Tired of sharing a single bathroom with his teenage son, Sean Rosas hatched a plan. But ... renovating their broken-down bathroom ... would cost more than what Rosas, the director of volunteer services at a nonprofit, had on hand. That’s when Rosas, 43, stumbled on Lending Club, a website that matches borrowers directly with individual lenders. If you need a loan, the site pulls up your credit score, vets your application within minutes and assigns an interest rate. If enough people sign up to lend, you can get the money in days. More than 250 people chose to back Rosas, giving him a three-year, $16,000 loan at 8.9% annual interest. Rosas, who has made every monthly payment so far, is thrilled with his deal. “It was a much more human experience than if I had gone to a faceless bank,” he says. Peer-to-peer has grown partly as a response to the recession; when credit was tight, traditional banks pulled back on lending, and consumers needed alternatives. Compared with a traditional loan application, Lending Club is blissfully easy. To qualify, borrowers need only an active bank account, a minimum FICO credit score of 660 ... and at least three years of credit history. What lenders are really doing is investing: they’re putting their money in notes backed by the prospective repayment of loans. The sizes of the loans range from $1,000 to $35,000. Investors can buy notes in increments as small as $25. Since its founding in 2006, Lending Club has delivered investors an average annual return of 7.79%–appealing at a time when three-year Treasury bonds average 1%.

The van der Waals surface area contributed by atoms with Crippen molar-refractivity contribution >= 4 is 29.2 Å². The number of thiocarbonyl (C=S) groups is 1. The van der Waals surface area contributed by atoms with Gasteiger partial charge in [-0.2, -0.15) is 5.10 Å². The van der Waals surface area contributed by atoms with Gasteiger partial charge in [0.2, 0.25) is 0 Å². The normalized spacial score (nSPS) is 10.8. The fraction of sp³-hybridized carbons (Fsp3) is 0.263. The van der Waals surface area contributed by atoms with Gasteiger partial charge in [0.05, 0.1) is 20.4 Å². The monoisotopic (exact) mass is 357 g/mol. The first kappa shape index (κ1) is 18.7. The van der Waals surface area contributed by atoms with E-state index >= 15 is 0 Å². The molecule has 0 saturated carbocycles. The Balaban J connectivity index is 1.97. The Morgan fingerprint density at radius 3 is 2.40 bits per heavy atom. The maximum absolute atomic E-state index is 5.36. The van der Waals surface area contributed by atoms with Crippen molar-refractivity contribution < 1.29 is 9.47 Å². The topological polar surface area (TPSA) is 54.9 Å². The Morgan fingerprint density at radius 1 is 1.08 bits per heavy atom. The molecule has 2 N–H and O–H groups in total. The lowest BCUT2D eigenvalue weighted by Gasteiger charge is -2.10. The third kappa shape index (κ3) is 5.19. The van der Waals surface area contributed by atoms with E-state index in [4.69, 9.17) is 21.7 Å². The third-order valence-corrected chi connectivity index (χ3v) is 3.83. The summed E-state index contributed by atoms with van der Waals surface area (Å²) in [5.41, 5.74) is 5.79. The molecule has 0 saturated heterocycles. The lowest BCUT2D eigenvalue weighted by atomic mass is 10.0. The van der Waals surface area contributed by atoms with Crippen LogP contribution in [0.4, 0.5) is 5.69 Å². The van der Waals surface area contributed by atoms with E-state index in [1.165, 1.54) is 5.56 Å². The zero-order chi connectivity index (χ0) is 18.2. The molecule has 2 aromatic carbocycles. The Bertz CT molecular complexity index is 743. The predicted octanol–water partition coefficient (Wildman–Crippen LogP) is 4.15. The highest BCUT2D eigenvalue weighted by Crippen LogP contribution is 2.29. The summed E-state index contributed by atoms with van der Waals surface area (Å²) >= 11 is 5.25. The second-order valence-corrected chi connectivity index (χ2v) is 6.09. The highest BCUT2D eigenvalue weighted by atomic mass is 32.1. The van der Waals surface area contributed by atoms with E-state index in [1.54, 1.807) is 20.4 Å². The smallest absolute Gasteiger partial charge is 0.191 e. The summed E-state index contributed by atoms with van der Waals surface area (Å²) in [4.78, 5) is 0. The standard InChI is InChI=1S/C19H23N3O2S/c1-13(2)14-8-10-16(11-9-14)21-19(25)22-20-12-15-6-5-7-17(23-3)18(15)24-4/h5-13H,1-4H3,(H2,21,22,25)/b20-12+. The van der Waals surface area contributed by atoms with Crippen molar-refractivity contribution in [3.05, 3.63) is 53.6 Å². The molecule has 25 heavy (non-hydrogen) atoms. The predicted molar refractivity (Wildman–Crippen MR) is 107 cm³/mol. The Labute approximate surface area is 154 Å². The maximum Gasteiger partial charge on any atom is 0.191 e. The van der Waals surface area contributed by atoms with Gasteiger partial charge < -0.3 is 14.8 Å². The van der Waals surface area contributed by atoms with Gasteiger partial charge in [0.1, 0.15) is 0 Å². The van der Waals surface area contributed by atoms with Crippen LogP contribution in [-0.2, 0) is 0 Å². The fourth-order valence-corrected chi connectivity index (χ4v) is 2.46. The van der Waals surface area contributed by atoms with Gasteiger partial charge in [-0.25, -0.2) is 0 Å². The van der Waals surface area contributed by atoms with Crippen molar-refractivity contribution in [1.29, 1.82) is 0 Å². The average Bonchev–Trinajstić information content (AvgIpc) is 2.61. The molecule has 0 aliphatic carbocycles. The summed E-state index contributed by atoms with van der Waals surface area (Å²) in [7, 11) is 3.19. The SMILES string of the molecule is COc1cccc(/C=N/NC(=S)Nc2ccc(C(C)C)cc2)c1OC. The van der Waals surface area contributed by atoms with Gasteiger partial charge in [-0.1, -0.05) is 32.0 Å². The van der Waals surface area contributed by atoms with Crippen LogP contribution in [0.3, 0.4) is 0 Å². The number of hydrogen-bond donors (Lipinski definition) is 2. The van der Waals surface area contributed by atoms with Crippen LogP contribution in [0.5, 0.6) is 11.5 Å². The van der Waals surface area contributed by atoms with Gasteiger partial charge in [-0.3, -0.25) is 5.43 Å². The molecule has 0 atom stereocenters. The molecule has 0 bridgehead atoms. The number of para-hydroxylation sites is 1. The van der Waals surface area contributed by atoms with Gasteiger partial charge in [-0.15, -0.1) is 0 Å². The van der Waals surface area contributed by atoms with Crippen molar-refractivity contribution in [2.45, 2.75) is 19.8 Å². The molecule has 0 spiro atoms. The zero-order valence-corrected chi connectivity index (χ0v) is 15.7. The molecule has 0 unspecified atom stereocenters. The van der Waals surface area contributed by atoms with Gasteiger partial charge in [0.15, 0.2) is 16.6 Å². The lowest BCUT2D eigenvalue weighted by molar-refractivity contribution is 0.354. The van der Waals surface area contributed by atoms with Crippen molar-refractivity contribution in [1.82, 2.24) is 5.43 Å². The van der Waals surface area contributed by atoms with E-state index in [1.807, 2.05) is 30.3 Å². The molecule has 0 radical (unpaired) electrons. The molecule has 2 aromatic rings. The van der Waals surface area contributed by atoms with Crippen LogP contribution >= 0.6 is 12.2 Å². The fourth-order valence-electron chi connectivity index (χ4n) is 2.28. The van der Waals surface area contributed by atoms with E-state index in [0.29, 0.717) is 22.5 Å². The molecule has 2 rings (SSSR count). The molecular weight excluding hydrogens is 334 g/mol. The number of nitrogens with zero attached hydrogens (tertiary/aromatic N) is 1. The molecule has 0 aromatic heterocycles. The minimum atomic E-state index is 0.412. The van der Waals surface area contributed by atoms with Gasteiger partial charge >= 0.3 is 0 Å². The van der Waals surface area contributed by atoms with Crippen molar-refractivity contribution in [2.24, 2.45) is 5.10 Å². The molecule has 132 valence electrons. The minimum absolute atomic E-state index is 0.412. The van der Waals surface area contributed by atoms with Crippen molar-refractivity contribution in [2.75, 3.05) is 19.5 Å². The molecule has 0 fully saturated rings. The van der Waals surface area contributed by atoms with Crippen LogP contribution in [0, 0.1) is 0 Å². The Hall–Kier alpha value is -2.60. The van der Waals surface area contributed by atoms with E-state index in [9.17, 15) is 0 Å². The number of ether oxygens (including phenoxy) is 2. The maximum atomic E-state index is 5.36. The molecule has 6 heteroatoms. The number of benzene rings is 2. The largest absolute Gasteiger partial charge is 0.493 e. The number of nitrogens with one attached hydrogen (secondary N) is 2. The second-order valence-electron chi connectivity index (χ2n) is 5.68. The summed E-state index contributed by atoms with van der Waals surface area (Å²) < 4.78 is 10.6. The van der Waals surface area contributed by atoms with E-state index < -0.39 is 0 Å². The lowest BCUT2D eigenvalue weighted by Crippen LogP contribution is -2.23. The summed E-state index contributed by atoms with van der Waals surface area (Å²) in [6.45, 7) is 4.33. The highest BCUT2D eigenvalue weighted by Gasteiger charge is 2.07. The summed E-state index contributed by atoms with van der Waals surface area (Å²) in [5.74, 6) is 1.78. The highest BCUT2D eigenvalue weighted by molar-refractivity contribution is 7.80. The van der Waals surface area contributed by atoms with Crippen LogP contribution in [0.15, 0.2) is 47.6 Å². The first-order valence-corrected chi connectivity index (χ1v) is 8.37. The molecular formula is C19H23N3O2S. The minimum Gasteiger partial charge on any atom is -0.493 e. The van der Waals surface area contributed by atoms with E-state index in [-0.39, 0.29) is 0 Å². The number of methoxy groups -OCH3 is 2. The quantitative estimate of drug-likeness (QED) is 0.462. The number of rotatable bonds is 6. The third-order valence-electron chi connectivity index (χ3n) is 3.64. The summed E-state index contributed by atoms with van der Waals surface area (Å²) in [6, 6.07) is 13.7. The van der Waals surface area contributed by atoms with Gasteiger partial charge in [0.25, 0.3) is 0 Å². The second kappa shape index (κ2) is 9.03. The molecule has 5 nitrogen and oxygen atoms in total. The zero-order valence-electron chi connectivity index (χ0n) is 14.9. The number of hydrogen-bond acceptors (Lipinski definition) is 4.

Note: Curious about emerging alternatives to traditional banking? Learn more about the inspiring microcredit movement.
Although Dr. Martin Luther King, Jr. used Christian social ethics ... his enduring ethos, at its core, is nonreligious. It champions a set of moral, spiritual, and civic responsibilities. Nowhere does he transmute spiritual ideas from various traditions into secular principles more masterfully than in his extraordinary 1958 essay “An Experiment in Love.” Penned five years before his famous Letter from Birmingham City Jail ... the essay was eventually included in the indispensable A Testament of Hope: The Essential Writings and Speeches of Martin Luther King, Jr.. In the first of the six basic philosophies, Dr. King addresses the tendency to mistake nonviolence for passivity. The second tenet: "Nonviolence ... does not seek to defeat or humiliate the opponent, but to win his friendship and understanding. The aftermath of nonviolence is the creation of the beloved community, while the aftermath of violence is tragic bitterness." In considering the third characteristic of nonviolence, Dr. King appeals to the conscientious recognition that those who perpetrate violence are often victims themselves. Out of this recognition flows the fourth tenet: "Nonviolent resistance [requires] a willingness to accept suffering without retaliation." The fifth basic philosophy [extends from] the noblest use of what we call “love”. With this, he turns to the sixth and final principle of nonviolence as a force of justice, undergirded by the nonreligious "creative force in this universe that works to bring the disconnected aspects of reality into a harmonious whole."